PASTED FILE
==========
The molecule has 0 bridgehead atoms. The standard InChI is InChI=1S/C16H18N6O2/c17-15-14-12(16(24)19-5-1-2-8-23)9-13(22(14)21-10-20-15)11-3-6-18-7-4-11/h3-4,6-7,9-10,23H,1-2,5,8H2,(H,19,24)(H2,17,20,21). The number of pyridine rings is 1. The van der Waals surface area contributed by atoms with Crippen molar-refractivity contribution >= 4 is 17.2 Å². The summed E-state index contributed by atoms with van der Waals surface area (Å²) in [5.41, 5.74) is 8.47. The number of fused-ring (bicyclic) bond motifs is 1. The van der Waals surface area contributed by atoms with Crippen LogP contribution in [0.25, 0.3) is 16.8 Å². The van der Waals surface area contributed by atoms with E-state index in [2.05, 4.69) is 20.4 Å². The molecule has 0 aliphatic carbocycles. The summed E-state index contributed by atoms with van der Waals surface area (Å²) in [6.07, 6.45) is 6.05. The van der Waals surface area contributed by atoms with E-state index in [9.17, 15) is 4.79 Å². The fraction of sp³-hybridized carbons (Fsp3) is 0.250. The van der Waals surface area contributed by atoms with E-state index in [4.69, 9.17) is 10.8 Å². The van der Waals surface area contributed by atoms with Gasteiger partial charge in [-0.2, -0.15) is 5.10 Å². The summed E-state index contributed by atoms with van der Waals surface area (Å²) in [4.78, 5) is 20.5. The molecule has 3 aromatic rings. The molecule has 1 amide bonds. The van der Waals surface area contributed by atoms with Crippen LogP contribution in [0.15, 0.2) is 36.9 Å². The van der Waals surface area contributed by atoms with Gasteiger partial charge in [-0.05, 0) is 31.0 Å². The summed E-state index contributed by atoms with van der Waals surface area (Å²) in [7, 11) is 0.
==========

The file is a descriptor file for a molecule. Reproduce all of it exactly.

The molecule has 0 bridgehead atoms. The standard InChI is InChI=1S/C16H18N6O2/c17-15-14-12(16(24)19-5-1-2-8-23)9-13(22(14)21-10-20-15)11-3-6-18-7-4-11/h3-4,6-7,9-10,23H,1-2,5,8H2,(H,19,24)(H2,17,20,21). The number of pyridine rings is 1. The van der Waals surface area contributed by atoms with Crippen molar-refractivity contribution >= 4 is 17.2 Å². The summed E-state index contributed by atoms with van der Waals surface area (Å²) in [5.41, 5.74) is 8.47. The number of fused-ring (bicyclic) bond motifs is 1. The van der Waals surface area contributed by atoms with Crippen LogP contribution in [0.25, 0.3) is 16.8 Å². The van der Waals surface area contributed by atoms with E-state index in [2.05, 4.69) is 20.4 Å². The molecule has 0 aliphatic carbocycles. The summed E-state index contributed by atoms with van der Waals surface area (Å²) in [6.07, 6.45) is 6.05. The van der Waals surface area contributed by atoms with E-state index in [9.17, 15) is 4.79 Å². The fraction of sp³-hybridized carbons (Fsp3) is 0.250. The van der Waals surface area contributed by atoms with E-state index in [4.69, 9.17) is 10.8 Å². The van der Waals surface area contributed by atoms with Gasteiger partial charge in [-0.2, -0.15) is 5.10 Å². The summed E-state index contributed by atoms with van der Waals surface area (Å²) in [4.78, 5) is 20.5. The molecule has 3 aromatic rings. The molecule has 1 amide bonds. The van der Waals surface area contributed by atoms with Crippen LogP contribution in [0.15, 0.2) is 36.9 Å². The van der Waals surface area contributed by atoms with Gasteiger partial charge in [-0.05, 0) is 31.0 Å². The summed E-state index contributed by atoms with van der Waals surface area (Å²) in [7, 11) is 0.